How to Fix a Broken SD card socket on Raspberry PI

broken PI
I broke my PI! :'(

Turns out that $35 computers are fragile! Ugh. My raspberries get a lot of abuse. I’m pretty hard on stuff, but I don’t usually BREAK it! This happened when I dropped this card and it landed edgewise on its SD card. Well, waste not, want not! I gotta fix this. A little McGuyvering and I can get this card back into circulation. Let’s see, looks pretty simple. I’ll just tape the SD card into place.

sdcard placement
Make sure your connections are all lined up

…and just to be sure – a clamp – to make sure I have a solid connection to my operating system. I don’t want the SD card wriggling loose in the middle of an operation.

Belt-and-suspenders approach

Yay! It boots! Now, I just need to get everything copied over to the USB thumb drive. Probably the easiest method is using piclone, with a caveat: you need a display! piclone is a graphical utility for X. I don’t have an HDMI screen nearby to plug in for this operation so I’ll do the next best thing: export DISPLAY! I can actually export an X-based window to my Windows computer with a piece of software called Xming. Xming is an X11 display server for Microsoft Windows. In X11, you get the concept of a display server–that is a display that will serve up the images created by your X11 apps, like piclone. If you want to try this, download Xming here. Install it with the defaults-the only change I made to the defaults was to add a icon to the desktop.

When you open putty, enter the name of your Raspberry and the IP address in the proper locations, and then scroll down in the Category window on the left to expand SSH >X11. Check the box for “Enable X11 forwarding”. This will tell the Raspberry not to try to display your Xwindows on the local display, but instead “export” them to your Windows computer! Now, Open the connection to the Raspberry, login as “root” and run “piclone”.

You should get a little popup on your screen, like this:

exported piclone popup

Use the drop-downs to set your source and destination. The Copy From Device will be your SD card. Raspbian calls this mmcblk0. You should get a pretty description for your thumb-drive. Then click Start. Typically, this operation will take 15-25 minutes. If Start is grayed-out, click the “New Partition UUIDs” box. Once it’s done, you have a couple more steps. I was happy that it finished without my having to go reattach the SD card and readjust the wood clamp!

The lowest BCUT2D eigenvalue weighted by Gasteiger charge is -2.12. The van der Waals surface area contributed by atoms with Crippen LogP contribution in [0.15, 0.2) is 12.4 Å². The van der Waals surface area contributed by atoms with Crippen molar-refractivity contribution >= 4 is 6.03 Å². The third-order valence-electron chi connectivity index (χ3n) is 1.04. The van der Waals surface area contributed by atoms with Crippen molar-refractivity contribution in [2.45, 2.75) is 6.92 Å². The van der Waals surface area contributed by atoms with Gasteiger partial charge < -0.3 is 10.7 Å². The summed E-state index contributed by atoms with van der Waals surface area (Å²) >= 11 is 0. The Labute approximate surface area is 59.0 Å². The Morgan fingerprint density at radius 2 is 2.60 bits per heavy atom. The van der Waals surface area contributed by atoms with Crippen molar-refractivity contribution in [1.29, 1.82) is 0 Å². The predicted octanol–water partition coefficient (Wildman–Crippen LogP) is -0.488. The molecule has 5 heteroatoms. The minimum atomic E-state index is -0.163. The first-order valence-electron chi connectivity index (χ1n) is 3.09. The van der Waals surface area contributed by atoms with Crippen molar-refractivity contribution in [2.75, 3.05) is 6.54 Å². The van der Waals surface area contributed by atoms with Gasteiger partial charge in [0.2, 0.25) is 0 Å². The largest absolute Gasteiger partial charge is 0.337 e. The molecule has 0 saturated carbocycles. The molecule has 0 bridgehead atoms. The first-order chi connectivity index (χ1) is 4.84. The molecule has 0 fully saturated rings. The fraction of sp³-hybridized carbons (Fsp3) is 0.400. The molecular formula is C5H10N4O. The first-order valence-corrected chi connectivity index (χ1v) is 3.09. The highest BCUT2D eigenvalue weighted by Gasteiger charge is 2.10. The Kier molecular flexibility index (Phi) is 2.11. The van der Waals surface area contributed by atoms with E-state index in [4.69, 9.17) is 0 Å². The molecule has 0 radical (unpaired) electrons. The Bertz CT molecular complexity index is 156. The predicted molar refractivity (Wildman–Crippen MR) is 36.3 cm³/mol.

Edit /boot/cmdline.txt This is the file that tells the boot process where to look for the operating system! My cmdline.txt looked like this:

root@raspberrypi:/boot# vi cmdline.txt
console=serial0,115200 console=tty1 root=PARTUUID=97709164-02 rootfstype=ext4 elevator=deadline rootwait quiet splash plymouth.ignore-serial-consoles

so I edited it to look like this:

root@raspberrypi:/boot# cat cmdline.txt
console=serial0,115200 console=tty1 root=/dev/sda2 rootfstype=ext4 elevator=deadline rootwait quiet splash plymouth.ignore-serial-consoles

How did I come up with /dev/sda2? Simple. Run lsblk from the command line:

root@raspberrypi:~# lsblk
sda           8:0 1  7.5G 0 disk
├─sda1        8:1 1  256M 0 part
└─sda2        8:2 1  7.2G 0 part
mmcblk0     179:0 0 14.9G 0 disk
├─mmcblk0p1 179:1 0  256M 0 part /boot
└─mmcblk0p2 179:2 0 14.6G 0 part /

The sda device is partitioned into two parts: sda1 and sda2, just like the SD card is. lsblk shows that sda1 is 256M and that’s the copy of mmcblk0p1 which is mounted as /boot. So, once you’ve got /boot/cmdline.txt edited with the new /boot partition, power down the raspberry, pull the SD card, and power-up! I’ve found that booting from USB is a little slower, but you should get a login prompt in a bit. Run lsblk again:

root@screen:~# lsblk
sda           8:0 1 7.5G  0 disk
├─sda1        8:1 1 256M  0 part /boot
└─sda2        8:2 1 7.2G  0 part /
mmcblk0     179:0 0 14.9G 0 disk
├─mmcblk0p1 179:1 0 256M  0 part
└─mmcblk0p2 179:2 0 14.6G 0 part

Progress! Both partitions on the USB drive are getting mounted at boot! Now, one final edit. Remember we cloned the SD card before we edited /boot/cmdline.txt? We need to edit that again, because, at this point we’ve got an old version of the file. Same change as before – replace “root=PARTUUID=97709164-02” with “root=/dev/sda1”

Pull the SD card and use it somewhere else! I’ve got a functioning Raspberry again!! OK… new project…


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